listen to in the childbirth process. and the diaper needs act talking on - - talk about people cannot afford diapers for their children in daycare not because it'll have access to daycare but access to diapers if they are choosing between food and diapers if you drop off a child you have to include diapers then you can't that your child in daycare then you can go to work. so i think it makes a better legislator. and my colleagues have their own experience that they are helpful to them as well. host:'s now going back to the earlier chapters in your life you discussed, i was struck
reading "the new york times" review because they had the thought that i had. there are certain parallels to dreams of my father. you get extremely personal. your style of writing is very different from president obama. he could be a little ornate but i just like you get down to it. so what was that like? so discuss who your influences were because you are so candid what it was like growing up to have the vision of america and your life in america and you get really personal. did you say this is the way senator duckworth would talk quick. >> i really enjoyed born of crime. the title was amazing. very personal about being born biracial in south africa even
his parents got together and had him. and my parents met each other and fell in love and had me my dad and home state of virginia could not have married my mother because it had not yet passed in virginia. and i learned so much about apartheid to the individual on the black side of the equation and the white side. i wanted to do the same thing for the experience of growing up biracial in asia. i wanted to teach the reader about what it was like to grow up in southeast asia post- vietnam but also why i still believe america is worth it. america is worth fighting for. my sexual daughter abigail asked me the question. mommy you don't have legs.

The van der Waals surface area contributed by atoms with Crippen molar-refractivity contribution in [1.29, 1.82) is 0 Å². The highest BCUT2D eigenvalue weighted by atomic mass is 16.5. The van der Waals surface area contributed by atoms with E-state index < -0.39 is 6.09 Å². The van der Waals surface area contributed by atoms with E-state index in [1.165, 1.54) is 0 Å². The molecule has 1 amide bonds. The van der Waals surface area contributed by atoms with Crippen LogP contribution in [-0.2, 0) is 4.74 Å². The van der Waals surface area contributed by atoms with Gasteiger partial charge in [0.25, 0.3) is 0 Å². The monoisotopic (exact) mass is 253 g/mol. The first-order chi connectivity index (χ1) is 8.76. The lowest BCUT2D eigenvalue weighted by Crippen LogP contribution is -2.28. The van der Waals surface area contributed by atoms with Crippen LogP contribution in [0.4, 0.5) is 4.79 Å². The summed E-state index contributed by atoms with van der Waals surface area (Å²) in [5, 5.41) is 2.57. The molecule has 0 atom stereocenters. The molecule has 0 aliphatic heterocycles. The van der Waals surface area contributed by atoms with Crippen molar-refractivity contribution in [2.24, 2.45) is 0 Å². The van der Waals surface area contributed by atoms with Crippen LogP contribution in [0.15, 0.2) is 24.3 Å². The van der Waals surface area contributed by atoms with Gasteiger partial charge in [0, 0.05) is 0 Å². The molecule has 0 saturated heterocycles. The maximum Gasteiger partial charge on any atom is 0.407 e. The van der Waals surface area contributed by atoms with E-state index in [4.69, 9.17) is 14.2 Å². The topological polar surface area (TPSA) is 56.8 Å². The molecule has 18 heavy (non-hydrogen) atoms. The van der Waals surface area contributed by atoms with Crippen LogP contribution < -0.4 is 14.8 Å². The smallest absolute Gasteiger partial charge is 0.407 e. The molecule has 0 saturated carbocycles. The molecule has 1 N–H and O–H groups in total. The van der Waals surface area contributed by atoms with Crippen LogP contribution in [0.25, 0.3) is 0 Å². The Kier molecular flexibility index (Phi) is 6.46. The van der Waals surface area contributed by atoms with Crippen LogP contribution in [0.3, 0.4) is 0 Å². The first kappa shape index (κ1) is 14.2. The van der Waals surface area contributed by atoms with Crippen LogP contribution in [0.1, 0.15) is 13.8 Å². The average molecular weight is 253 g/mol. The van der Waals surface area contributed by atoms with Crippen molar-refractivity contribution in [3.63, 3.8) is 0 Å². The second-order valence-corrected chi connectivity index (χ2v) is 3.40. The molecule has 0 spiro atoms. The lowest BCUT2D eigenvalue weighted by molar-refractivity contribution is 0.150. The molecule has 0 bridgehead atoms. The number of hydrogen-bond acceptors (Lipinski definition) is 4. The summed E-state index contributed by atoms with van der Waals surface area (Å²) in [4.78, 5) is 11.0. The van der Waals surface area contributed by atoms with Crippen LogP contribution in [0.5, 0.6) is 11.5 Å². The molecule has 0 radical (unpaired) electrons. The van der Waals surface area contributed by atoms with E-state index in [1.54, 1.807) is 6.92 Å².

she wants me to teach her to ride her bike. but i can't run alongside of her to push the bike. so she said why couldn't somebody else's mommy or daddy go to iraq and lose their legs? why you? i wanted to show her america is worth it. democracy is worth it. it began me growing up has an american in southeast asia. to understand what a privilege it was that i was an american. but i can leave the war-torn country when i wanted to because i had the passport and another children could not because they were abandoned by their fathers but i was not abandoned by mine. host: speaking of your father, his experience in the v.a. system, was the first
chapter in a chapter you continued later on as somebody grappling with the v.a. so talk readers through was at personally painful to explore? with the political talk about this. >> my dad don't go to the v.a. to get the care and the support that they need because they think they are okay and they are saving the care for their buddies. my dad time and again lied and said i would find. i don't need anything you take care of the other guys. which is what you learn to do in the service and look out for your buddy. but they took that to the most extreme form. i write about this the example in illinois as the director of the state department, the federal v.a. said there were 800,000 veterans in illinois.